Children see drinking all around them—at home, in restaurants, at family celebrations and on television—and they are naturally curious about alcohol and the way it affects people. You should always answer your child’s questions honestly, but you should also be prepared to initiate discussions about alcohol.

Some parents say that because alcohol is a legal drug, it is hard for them to think of it as being dangerous. Other parents say they find it difficult to talk about alcohol with their children because they drink. But alcohol is the drug most often used by young people, and the consequences of its use can be harmful to your child in many ways.

It is never too early to start talking with your child about drinking. Some children start asking questions when they’re four or five years old. Many parents make the mistake of waiting until the child has begun drinking, but if you listen and respond to your child sensitively, you may be able to help prevent problems from developing later.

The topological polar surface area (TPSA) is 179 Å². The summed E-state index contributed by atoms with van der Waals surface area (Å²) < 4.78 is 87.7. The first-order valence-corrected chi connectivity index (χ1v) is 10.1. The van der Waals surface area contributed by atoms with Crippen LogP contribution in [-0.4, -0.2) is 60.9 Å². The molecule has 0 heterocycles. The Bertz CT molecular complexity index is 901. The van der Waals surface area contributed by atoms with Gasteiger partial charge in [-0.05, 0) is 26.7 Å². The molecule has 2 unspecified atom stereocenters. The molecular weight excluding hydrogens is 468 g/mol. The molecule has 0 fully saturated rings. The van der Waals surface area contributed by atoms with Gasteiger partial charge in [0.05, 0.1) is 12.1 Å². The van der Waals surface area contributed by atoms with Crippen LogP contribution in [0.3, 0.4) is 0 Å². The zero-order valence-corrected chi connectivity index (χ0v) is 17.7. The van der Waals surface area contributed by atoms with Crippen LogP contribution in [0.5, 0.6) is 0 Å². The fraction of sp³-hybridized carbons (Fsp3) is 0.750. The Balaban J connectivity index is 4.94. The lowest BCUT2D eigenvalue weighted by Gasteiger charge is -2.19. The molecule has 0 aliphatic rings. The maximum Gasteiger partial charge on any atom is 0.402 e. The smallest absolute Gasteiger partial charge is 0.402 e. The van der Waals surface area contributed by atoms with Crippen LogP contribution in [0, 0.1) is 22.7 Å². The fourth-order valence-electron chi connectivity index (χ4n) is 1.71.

If you suspect that your child might have a problem with alcohol, watch for the following signs:

  • smell of alcohol on breath, or sudden, frequent use of breath mints
  • abrupt changes in mood or attitude
  • sudden decline in attendance or performance at school
  • loss of interest in school, sports or other activities that used to be important
  • sudden resistance to discipline at school
  • uncharacteristic withdrawal from family, friends or interests
  • heightened secrecy about actions or possessions
  • a new group of friends whom your child refuses to discuss

 

APA Reference
Gold, M. (2006). My Child Has a Problem with Alcohol. Psych Central. Retrieved on November 27, 2014, from http://psychcentral.com/lib/my-child-has-a-problem-with-alcohol/000259
Scientifically Reviewed
    Last reviewed: By John M. Grohol, Psy.D. on 30 Jan 2013
    Published on PsychCentral.com. All rights reserved.